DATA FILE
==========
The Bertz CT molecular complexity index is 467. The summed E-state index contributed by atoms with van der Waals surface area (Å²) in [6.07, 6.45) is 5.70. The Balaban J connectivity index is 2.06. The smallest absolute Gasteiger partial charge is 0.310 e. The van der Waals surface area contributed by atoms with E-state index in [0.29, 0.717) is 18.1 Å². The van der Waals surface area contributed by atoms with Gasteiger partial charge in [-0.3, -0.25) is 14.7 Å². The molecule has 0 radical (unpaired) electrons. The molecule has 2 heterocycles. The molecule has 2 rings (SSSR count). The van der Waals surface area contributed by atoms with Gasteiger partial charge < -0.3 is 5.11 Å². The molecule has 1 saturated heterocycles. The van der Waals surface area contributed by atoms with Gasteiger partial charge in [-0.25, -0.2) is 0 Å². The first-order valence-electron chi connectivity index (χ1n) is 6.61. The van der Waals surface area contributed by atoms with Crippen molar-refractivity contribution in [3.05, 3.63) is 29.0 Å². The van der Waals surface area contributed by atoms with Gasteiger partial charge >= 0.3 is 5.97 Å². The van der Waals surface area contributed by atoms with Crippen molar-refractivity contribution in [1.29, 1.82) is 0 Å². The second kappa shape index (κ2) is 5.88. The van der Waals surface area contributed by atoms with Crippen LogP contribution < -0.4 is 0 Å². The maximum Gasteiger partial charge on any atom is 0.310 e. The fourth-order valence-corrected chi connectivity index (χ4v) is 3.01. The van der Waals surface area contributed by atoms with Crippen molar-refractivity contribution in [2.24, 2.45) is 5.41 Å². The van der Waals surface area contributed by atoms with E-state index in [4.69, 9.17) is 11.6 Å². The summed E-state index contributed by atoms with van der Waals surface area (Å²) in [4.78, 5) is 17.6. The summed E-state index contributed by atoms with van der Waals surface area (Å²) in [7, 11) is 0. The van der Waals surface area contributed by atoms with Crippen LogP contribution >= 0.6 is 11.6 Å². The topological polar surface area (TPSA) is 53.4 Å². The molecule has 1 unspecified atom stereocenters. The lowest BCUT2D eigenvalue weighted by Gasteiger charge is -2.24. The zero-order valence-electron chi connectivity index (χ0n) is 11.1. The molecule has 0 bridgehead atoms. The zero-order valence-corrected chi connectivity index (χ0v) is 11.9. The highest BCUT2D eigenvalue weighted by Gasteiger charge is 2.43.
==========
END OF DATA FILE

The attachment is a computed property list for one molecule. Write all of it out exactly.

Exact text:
The Bertz CT molecular complexity index is 467. The summed E-state index contributed by atoms with van der Waals surface area (Å²) in [6.07, 6.45) is 5.70. The Balaban J connectivity index is 2.06. The smallest absolute Gasteiger partial charge is 0.310 e. The van der Waals surface area contributed by atoms with E-state index in [0.29, 0.717) is 18.1 Å². The van der Waals surface area contributed by atoms with Gasteiger partial charge in [-0.3, -0.25) is 14.7 Å². The molecule has 0 radical (unpaired) electrons. The molecule has 2 heterocycles. The molecule has 2 rings (SSSR count). The van der Waals surface area contributed by atoms with Gasteiger partial charge < -0.3 is 5.11 Å². The molecule has 1 saturated heterocycles. The van der Waals surface area contributed by atoms with Gasteiger partial charge in [-0.25, -0.2) is 0 Å². The first-order valence-electron chi connectivity index (χ1n) is 6.61. The van der Waals surface area contributed by atoms with Crippen molar-refractivity contribution in [3.05, 3.63) is 29.0 Å². The van der Waals surface area contributed by atoms with Gasteiger partial charge >= 0.3 is 5.97 Å². The van der Waals surface area contributed by atoms with Crippen molar-refractivity contribution in [1.29, 1.82) is 0 Å². The second kappa shape index (κ2) is 5.88. The van der Waals surface area contributed by atoms with Crippen LogP contribution < -0.4 is 0 Å². The maximum Gasteiger partial charge on any atom is 0.310 e. The fourth-order valence-corrected chi connectivity index (χ4v) is 3.01. The van der Waals surface area contributed by atoms with Crippen molar-refractivity contribution in [2.24, 2.45) is 5.41 Å². The van der Waals surface area contributed by atoms with E-state index in [4.69, 9.17) is 11.6 Å². The summed E-state index contributed by atoms with van der Waals surface area (Å²) in [4.78, 5) is 17.6. The summed E-state index contributed by atoms with van der Waals surface area (Å²) in [7, 11) is 0. The van der Waals surface area contributed by atoms with Crippen LogP contribution >= 0.6 is 11.6 Å². The topological polar surface area (TPSA) is 53.4 Å². The molecule has 1 unspecified atom stereocenters. The lowest BCUT2D eigenvalue weighted by Gasteiger charge is -2.24. The zero-order valence-electron chi connectivity index (χ0n) is 11.1. The molecule has 0 bridgehead atoms. The zero-order valence-corrected chi connectivity index (χ0v) is 11.9. The highest BCUT2D eigenvalue weighted by Gasteiger charge is 2.43.